Mag By Craig Gabriel
FRIENDS AND RIVALS - NOVAK PREVAILS IN NEW YORK
Last year Novak Djokovic skipped the US Open because of injury, it was the first time he had skipped a major. By comparison since 2010 Juan Martin del Potro has missed 14 majors. To see them in full physical health contesting the US Open final was impressive considering what they had been through.
Djokovic defeated Del Potro for the 15th time in 19 matches to win his third US Open and 14th career major 6-3, 7-6, 6-3 in three hours 16 minutes. The result allowed him to be tied in third place with his hero Pete Sampras for the most majors won. Roger Federer and Rafa Nadal are ahead of them.
The victory also allowed Djokovic to return to the top three and it marks the first time since 5th April 2015 that the top three in the rankings are Nadal, Federer and Djokovic.
“If you told me in February this year when I got the surgery that I'll win Wimbledon, US Open, and Cincinnati, would be hard to believe,” Djokovic said. “But at the same time there was always part of me that imagined and believed and hoped that I can get back on the desired level of tennis very soon.
“I expected, to be honest, quite frank, after surgery that I'll be back on a high level quite fast. But, you know, it took me actually three, four months really. In that process, I learned a lot about myself, learned to be patient, which was never really a stronger side of me.
“But at the same time, you know, life showed me that it takes time for good things, it takes time to really build them, for things to fall into place, so you can centre yourself, balance yourself and thrive. The last two months have been terrific.”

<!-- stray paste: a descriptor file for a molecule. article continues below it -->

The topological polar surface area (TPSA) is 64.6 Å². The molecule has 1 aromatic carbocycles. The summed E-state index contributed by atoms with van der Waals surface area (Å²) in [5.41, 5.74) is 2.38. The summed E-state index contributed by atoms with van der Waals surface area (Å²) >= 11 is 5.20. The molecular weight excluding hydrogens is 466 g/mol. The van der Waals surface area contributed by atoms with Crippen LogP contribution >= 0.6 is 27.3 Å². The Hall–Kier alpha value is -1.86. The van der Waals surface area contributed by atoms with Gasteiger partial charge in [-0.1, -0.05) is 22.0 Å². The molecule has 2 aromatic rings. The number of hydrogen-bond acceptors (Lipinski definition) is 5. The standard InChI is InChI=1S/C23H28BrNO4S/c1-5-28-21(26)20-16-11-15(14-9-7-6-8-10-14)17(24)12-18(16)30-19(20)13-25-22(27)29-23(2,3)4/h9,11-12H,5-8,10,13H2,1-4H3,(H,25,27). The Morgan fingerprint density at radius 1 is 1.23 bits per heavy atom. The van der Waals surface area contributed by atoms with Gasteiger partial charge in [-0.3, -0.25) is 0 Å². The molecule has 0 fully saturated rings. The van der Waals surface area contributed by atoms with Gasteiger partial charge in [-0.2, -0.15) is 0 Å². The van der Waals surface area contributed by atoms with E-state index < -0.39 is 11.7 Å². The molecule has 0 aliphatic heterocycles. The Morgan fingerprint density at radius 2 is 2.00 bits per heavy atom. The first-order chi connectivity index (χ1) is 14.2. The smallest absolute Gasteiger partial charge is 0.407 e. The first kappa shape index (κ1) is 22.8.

And because he had been through the time off the tour because of injury and surgery he empathised with Delpo and his emotions after losing. Sure he was disappoint and sad at losing but the reality that struck the Argentine is that he was back playing at the highest level feeling fully fit when not that long ago he was considering leaving the sport because the injuries to his wrist would not let him play.
“To be honest, I was crying till now,” Del Potro said. “I'm very sad for being a loser today. But Novak deserved to take the trophy. He played a great match, very smart game. I had my opportunities during second and third set. But I was playing almost at the limit all the time, looking for winners with my forehands, backhands, and I couldn't make it because Novak were there every time. He's a great champion. So, I'm glad for him.
“(But) enjoyed everything. The worst part to me is the chances that I couldn't make it of the game. But then when you see a friend holding the trophy, it's good, too. I'm glad that Novak is the champion. He deserve to be. I will come back next year trying to take my trophy in my favourite tournament once again.”
He stressed how sad he was to lose the final because he had “too much passion playing the final” but expressed his happiness for Novak because “when you see a friend holding the trophy, its good, too”.
This final was such a welcome contrast to what had gone the day before with the women’s final.
Not only has Djokovic come far since February but he has metaphorically moved mountains since the French Open when he lost to Marco Cecchinato and was as tempestuous as they come. He and his wife took tome off and went hiking in France and got away from it all. It cleared his head and helped his perspectives.
“I remember one moment particularly when we climbed that mountain (Mt Victoire). It was pretty high. We reached the top after three hours. Credit to my wife. Amazing. She's so fit. I can't believe she managed to get all the way up,” Djokovic said.
“We sat down, and we just looked at the world from that perspective, just kind of breathed in the new inspiration, new motivation.
“I thought of tennis, thought of the emotion that tennis provokes in me in a way. It was all positives. I just felt like I had a new breath for this sport. The rest is history in terms of results, in terms of how I felt. I just felt like a whole wave of energy that I was kind of thriving on from that moment onwards.”